There were times when we used to test network connectivity of a specific port of the router using telnet command. Telnet used to come pre-installed in Windows but not in Windows 10. We explore different possibilities to check if a remote network port is open using command line options in Windows 10.
Windows 10 does not come with Telnet pre-installed. Even DOS Command Prompt has also become secondary with PowerShell taking the center stage.
Portqry used to be the command of choice for checking remote ports being alive and listening but it was only available up till Windows XP and Windows Server 2003.
Install Telnet in Windows 10
If you are going strictly with a DOS based command then you are left with no option but to install telnet in Windows 10. To install Telnet, follow the instructions below:
- Open Command Prompt Run –> cmd
Run the following command:
- Go to Run –> telnet
Check whether the port is open or not using Command Prompt
To check the network port, follow the instructions below:
Open Telnet using the three steps described above and issue the following command:
open google.com 80
Where google.com is the host you want to test. You can also put an IP address instead of the name. 80 is the port number which you want to probe. You should replace 80 with you desired port number.
If you receive “Press any key to continue” prompt, this means that the port is open and responding to telnet. If you receive “Could not open connection” or a blank screen with blinking cursor, this means the port is closed.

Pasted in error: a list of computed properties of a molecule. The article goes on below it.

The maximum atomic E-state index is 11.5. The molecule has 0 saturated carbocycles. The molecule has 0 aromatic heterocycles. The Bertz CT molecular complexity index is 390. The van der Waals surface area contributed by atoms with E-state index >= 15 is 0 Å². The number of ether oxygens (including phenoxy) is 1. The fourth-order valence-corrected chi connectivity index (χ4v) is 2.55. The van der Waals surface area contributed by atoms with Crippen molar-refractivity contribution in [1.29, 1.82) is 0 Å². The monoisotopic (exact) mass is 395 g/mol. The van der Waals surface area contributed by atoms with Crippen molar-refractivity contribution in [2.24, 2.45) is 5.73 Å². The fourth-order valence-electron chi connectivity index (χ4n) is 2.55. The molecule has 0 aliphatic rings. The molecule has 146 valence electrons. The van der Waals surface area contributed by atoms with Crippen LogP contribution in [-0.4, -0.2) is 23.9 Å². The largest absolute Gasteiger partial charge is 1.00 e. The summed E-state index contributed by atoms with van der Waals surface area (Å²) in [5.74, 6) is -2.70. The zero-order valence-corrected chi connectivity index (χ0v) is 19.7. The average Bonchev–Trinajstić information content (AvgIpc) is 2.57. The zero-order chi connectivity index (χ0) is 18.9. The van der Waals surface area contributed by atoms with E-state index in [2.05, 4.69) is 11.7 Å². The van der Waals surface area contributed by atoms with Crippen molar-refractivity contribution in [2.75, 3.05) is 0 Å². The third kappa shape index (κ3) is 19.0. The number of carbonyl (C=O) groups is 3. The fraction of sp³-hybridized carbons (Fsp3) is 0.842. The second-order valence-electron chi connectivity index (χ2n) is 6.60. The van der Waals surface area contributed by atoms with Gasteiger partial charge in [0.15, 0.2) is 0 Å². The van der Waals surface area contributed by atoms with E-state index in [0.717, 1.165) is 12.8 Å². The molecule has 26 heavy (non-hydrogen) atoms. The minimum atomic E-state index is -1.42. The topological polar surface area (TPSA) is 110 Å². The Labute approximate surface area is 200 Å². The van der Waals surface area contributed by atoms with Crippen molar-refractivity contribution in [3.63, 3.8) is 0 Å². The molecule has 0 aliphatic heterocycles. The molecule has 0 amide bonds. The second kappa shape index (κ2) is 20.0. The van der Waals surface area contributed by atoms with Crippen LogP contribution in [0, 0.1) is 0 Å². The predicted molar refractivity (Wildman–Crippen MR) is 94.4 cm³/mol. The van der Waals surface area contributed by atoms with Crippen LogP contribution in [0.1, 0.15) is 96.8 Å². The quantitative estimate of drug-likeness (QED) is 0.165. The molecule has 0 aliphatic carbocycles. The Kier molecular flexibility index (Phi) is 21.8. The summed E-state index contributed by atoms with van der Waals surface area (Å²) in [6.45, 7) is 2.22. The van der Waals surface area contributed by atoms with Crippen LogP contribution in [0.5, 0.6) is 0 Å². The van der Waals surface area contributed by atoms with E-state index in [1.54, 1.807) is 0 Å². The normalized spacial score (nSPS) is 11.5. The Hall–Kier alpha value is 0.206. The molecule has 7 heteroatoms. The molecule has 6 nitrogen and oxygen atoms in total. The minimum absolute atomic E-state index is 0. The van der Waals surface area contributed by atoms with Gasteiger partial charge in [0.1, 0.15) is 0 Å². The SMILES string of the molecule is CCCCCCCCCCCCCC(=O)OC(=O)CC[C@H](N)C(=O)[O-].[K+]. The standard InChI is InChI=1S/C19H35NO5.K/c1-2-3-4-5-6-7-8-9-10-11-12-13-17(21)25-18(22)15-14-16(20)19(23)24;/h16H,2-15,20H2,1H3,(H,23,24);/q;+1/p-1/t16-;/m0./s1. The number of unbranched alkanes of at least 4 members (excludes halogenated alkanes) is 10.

If you receive “Connection to host lost“, this means that the port is open but the host is not accepting new connections.
Check open port using PowerShell
Since Microsoft is pushing PowerShell and CMD has become a legacy system, we should be using PowerShell for most of our working. Let’s check whether a remote network port is open and listening or not.
- Open PowerShell by going to Run –> powershell
Run the following command
tnc google.com -port 80
tns is short for Test-NetworkConnection command. google.com is the host name. You can also put an IP address instead of the host name. You can specify the port number using the -port switch at the end of tnc command.
The TNC command will give you basic information about the network connection like computer name, IP address, Interface through which you are connecting, source IP, whether the ping is successful or not, Ping reply time and finally TcpTestSucceeded. TcpTestSucceeded will give you True if the port is open and false if the port is closed.
These commands and techniques are very useful when you are troubleshooting a network. Please let us know if this has been useful for you in the comments below and we will add more troubleshooting techniques in future.
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